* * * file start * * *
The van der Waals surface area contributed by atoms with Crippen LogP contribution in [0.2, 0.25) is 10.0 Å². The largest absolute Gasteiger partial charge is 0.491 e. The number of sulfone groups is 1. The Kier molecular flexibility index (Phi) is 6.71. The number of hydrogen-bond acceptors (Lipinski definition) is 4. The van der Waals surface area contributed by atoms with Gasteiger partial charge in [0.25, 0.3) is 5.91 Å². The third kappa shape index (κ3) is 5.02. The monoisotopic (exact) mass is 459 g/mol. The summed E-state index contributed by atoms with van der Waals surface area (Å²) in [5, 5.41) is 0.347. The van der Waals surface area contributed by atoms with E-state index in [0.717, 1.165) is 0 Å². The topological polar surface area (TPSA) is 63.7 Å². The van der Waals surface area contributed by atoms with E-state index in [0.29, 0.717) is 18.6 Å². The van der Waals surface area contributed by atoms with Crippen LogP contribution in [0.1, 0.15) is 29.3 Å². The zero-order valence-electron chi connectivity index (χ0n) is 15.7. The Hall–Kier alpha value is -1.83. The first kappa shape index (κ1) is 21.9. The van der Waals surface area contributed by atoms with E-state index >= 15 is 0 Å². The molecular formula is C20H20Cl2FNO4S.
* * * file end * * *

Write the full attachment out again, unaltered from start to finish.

The van der Waals surface area contributed by atoms with Crippen LogP contribution in [0.2, 0.25) is 10.0 Å². The largest absolute Gasteiger partial charge is 0.491 e. The number of sulfone groups is 1. The Kier molecular flexibility index (Phi) is 6.71. The number of hydrogen-bond acceptors (Lipinski definition) is 4. The van der Waals surface area contributed by atoms with Gasteiger partial charge in [0.25, 0.3) is 5.91 Å². The third kappa shape index (κ3) is 5.02. The monoisotopic (exact) mass is 459 g/mol. The summed E-state index contributed by atoms with van der Waals surface area (Å²) in [5, 5.41) is 0.347. The van der Waals surface area contributed by atoms with E-state index in [0.717, 1.165) is 0 Å². The topological polar surface area (TPSA) is 63.7 Å². The van der Waals surface area contributed by atoms with E-state index in [0.29, 0.717) is 18.6 Å². The van der Waals surface area contributed by atoms with Crippen LogP contribution in [0.1, 0.15) is 29.3 Å². The zero-order valence-electron chi connectivity index (χ0n) is 15.7. The Hall–Kier alpha value is -1.83. The first kappa shape index (κ1) is 21.9. The van der Waals surface area contributed by atoms with E-state index >= 15 is 0 Å². The molecular formula is C20H20Cl2FNO4S.